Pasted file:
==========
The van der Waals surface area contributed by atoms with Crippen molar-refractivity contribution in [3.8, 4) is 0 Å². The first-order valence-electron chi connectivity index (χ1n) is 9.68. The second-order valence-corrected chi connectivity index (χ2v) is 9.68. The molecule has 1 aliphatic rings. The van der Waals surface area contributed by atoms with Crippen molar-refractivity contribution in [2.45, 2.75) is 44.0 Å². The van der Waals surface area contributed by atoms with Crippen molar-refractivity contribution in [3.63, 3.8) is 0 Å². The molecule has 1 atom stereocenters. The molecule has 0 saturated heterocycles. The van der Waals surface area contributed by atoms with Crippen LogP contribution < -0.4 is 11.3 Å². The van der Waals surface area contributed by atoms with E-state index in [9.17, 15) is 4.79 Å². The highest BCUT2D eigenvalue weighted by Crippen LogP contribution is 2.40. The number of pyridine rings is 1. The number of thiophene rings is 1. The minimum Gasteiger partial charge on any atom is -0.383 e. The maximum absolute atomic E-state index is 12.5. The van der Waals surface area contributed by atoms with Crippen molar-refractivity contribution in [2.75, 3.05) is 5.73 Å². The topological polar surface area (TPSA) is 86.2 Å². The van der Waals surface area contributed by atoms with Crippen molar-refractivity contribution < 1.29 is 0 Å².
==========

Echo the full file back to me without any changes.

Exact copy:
The van der Waals surface area contributed by atoms with Crippen molar-refractivity contribution in [3.8, 4) is 0 Å². The first-order valence-electron chi connectivity index (χ1n) is 9.68. The second-order valence-corrected chi connectivity index (χ2v) is 9.68. The molecule has 1 aliphatic rings. The van der Waals surface area contributed by atoms with Crippen molar-refractivity contribution in [2.45, 2.75) is 44.0 Å². The van der Waals surface area contributed by atoms with Crippen molar-refractivity contribution in [3.63, 3.8) is 0 Å². The molecule has 1 atom stereocenters. The molecule has 0 saturated heterocycles. The van der Waals surface area contributed by atoms with Crippen LogP contribution < -0.4 is 11.3 Å². The van der Waals surface area contributed by atoms with E-state index in [9.17, 15) is 4.79 Å². The highest BCUT2D eigenvalue weighted by Crippen LogP contribution is 2.40. The number of pyridine rings is 1. The number of thiophene rings is 1. The minimum Gasteiger partial charge on any atom is -0.383 e. The maximum absolute atomic E-state index is 12.5. The van der Waals surface area contributed by atoms with Crippen molar-refractivity contribution in [2.75, 3.05) is 5.73 Å². The topological polar surface area (TPSA) is 86.2 Å². The van der Waals surface area contributed by atoms with Crippen molar-refractivity contribution < 1.29 is 0 Å².